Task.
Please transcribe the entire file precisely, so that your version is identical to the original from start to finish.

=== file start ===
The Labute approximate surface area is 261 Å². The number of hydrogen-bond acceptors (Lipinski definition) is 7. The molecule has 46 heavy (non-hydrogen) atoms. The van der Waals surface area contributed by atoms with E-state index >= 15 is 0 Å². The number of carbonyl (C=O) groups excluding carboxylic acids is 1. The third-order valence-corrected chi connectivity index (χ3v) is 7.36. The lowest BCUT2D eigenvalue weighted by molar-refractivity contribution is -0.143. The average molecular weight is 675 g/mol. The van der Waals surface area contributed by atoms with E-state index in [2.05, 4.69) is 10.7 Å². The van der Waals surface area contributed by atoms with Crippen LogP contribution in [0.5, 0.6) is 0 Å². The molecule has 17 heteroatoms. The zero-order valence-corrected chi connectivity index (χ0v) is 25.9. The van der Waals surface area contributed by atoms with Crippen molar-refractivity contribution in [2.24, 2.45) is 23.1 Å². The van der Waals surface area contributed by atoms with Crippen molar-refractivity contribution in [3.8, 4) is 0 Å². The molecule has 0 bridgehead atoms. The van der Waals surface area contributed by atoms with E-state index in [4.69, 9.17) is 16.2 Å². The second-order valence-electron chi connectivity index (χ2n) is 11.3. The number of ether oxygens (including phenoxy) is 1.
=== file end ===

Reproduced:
The Labute approximate surface area is 261 Å². The number of hydrogen-bond acceptors (Lipinski definition) is 7. The molecule has 46 heavy (non-hydrogen) atoms. The van der Waals surface area contributed by atoms with E-state index >= 15 is 0 Å². The number of carbonyl (C=O) groups excluding carboxylic acids is 1. The third-order valence-corrected chi connectivity index (χ3v) is 7.36. The lowest BCUT2D eigenvalue weighted by molar-refractivity contribution is -0.143. The average molecular weight is 675 g/mol. The van der Waals surface area contributed by atoms with E-state index in [2.05, 4.69) is 10.7 Å². The van der Waals surface area contributed by atoms with Crippen LogP contribution in [0.5, 0.6) is 0 Å². The molecule has 17 heteroatoms. The zero-order valence-corrected chi connectivity index (χ0v) is 25.9. The van der Waals surface area contributed by atoms with Crippen molar-refractivity contribution in [2.24, 2.45) is 23.1 Å². The van der Waals surface area contributed by atoms with Crippen molar-refractivity contribution in [3.8, 4) is 0 Å². The molecule has 0 bridgehead atoms. The van der Waals surface area contributed by atoms with E-state index in [4.69, 9.17) is 16.2 Å². The second-order valence-electron chi connectivity index (χ2n) is 11.3. The number of ether oxygens (including phenoxy) is 1.